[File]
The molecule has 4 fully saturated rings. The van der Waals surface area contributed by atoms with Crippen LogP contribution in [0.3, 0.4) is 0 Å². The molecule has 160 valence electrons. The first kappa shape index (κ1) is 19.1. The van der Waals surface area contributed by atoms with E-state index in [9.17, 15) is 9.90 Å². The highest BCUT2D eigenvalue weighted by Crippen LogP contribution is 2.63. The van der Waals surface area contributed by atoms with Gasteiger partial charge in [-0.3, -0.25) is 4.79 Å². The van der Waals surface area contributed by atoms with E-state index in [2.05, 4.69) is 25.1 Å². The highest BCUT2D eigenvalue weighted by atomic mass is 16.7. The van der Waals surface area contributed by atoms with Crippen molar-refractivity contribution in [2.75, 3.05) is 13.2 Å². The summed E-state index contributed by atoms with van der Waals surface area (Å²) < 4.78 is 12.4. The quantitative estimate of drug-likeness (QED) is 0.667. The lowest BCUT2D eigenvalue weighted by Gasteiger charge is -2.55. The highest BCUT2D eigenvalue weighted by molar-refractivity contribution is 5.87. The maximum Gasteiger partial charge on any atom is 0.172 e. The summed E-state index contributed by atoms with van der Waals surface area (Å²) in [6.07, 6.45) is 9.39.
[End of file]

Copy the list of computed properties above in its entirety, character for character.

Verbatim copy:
The molecule has 4 fully saturated rings. The van der Waals surface area contributed by atoms with Crippen LogP contribution in [0.3, 0.4) is 0 Å². The molecule has 160 valence electrons. The first kappa shape index (κ1) is 19.1. The van der Waals surface area contributed by atoms with E-state index in [9.17, 15) is 9.90 Å². The highest BCUT2D eigenvalue weighted by Crippen LogP contribution is 2.63. The van der Waals surface area contributed by atoms with Gasteiger partial charge in [-0.3, -0.25) is 4.79 Å². The van der Waals surface area contributed by atoms with E-state index in [2.05, 4.69) is 25.1 Å². The highest BCUT2D eigenvalue weighted by atomic mass is 16.7. The van der Waals surface area contributed by atoms with Crippen molar-refractivity contribution in [2.75, 3.05) is 13.2 Å². The summed E-state index contributed by atoms with van der Waals surface area (Å²) < 4.78 is 12.4. The quantitative estimate of drug-likeness (QED) is 0.667. The lowest BCUT2D eigenvalue weighted by Gasteiger charge is -2.55. The highest BCUT2D eigenvalue weighted by molar-refractivity contribution is 5.87. The maximum Gasteiger partial charge on any atom is 0.172 e. The summed E-state index contributed by atoms with van der Waals surface area (Å²) in [6.07, 6.45) is 9.39.